We do a lot for the sake of being “like” Jesus. Attempting to be more Godly, to follow His perfect example, and to please our Lord, a lot of us make sacrifices, sign up for ministries, and take action.
Countless sermons and slogans warn us: it’s risky to be like Jesus. Scripture says it. In 1 John 3:13, we read that we shouldn’t be surprised when the world hates us for loving Christ.
The ruler of this world (Satan) is still the enemy of God and still eager to attack. Our culture and many of its followers are opposed to the Gospel. So, yeah, when you try to be like Jesus, you’re taking a risk. And you’re probably well aware of it.
But what about the internal risk?
What about the threats mustered up in your heart when you try to be more like Him?
1. There’s the Risk of Spiritual Pride
“Imitate God” Ephesians 5:1 proclaims. This verse doesn’t say be God. Or supersede God. Or take on as your own what is only God’s. The verse reminds us of Jesus’s words “follow me” repeated over and over.
We have trouble with imitation. Far too often we choose to follow and copy “Christian things” until we believe we’ve learned the way. From there, we’re quick to head off on our own, leading our own tour of being Christ-like. Why? Control. Pride.
2. There’s the Risk of Doing Good Wrongly
You can be like Jesus in your actions -giving to the poor and spending time with fellow sinners- and do it all wrongly. Just “do good” with the intention of personal gain. Try “being like Jesus” without relying on Jesus.
People may think you’re a great Christian, and you might consider yourself successful, but watch out. The appearance of godliness doesn’t mean you’re grounded in Christ or being used as His instrument. And if you’re not, Scripture says to avoid you (2 Timothy 3:5). You might be dressing up as the Lamb of God while devouring His flock as a wolf.
3. There’s the Risk of Diminishing Jesus to be More Like You
When we feel that a goal is unattainable, our first thought is rarely prayer, reliance, and submission to the one whose power is perfected in our weakness (2 Corinthians 12:9). Instead, we’re likely to simply alter the goal.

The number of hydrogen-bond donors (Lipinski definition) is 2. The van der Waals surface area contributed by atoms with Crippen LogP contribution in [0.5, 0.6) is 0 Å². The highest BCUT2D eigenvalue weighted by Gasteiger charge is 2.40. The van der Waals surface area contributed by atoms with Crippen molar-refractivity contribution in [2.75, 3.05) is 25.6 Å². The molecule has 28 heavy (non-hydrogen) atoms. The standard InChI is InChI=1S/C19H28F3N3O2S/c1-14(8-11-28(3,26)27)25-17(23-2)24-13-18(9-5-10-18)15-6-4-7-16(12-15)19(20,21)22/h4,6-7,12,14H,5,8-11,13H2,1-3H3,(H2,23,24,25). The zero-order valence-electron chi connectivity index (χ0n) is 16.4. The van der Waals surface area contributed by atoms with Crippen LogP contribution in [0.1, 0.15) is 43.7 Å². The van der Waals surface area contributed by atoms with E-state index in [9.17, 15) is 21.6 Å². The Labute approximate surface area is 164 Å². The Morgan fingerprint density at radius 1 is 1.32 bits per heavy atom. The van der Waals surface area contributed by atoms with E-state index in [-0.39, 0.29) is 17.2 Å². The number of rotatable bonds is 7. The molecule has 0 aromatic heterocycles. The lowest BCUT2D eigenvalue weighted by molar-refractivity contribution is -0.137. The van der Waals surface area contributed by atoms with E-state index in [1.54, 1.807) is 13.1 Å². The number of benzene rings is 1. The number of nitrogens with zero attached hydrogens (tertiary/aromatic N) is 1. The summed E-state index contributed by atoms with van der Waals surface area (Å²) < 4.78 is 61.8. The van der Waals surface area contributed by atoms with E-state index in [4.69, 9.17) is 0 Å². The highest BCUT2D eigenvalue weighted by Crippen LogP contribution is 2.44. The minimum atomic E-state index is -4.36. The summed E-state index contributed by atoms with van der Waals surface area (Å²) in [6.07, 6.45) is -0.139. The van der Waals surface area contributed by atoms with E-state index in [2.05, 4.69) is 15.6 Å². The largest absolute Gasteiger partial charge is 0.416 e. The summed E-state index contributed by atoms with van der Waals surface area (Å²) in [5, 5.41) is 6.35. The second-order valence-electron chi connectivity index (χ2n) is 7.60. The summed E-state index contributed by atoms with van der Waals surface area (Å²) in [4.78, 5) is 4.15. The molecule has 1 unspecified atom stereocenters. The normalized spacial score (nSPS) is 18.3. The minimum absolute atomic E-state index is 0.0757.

If your goal is to be like Jesus and you’re finding that it’s too hard, too risky, and too demanding, you might just alter your perception of Jesus to be a little more human and a little less Godly.
4. There’s the Risk of Missing the Point
Focusing on the how and the what of being like Jesus can easily distract from the “why.” To live like Jesus isn’t enough by itself. It won’t justify you before the Lord, it won’t make you a better person, and it probably won’t make your life any easier.
But to abide in the Lord, surrendering yourself to Him so that He can work through you –that’s the call of the Christian life. It’s Christ in your stead that justifies you before God. Christ in your heart and mind does more change your behaviors: be transformed in the renewing of your mind (Romans 12:2). That is –go to the Lord to know His will, present your life to the Lord as sacrifice that He then uses for His good purposes, for His glory.
Get first things first. He lives. He lives in you (Galatians 2:20)! Follow His example, but do it by sticking close to Him in every moment, choice, thought, and action.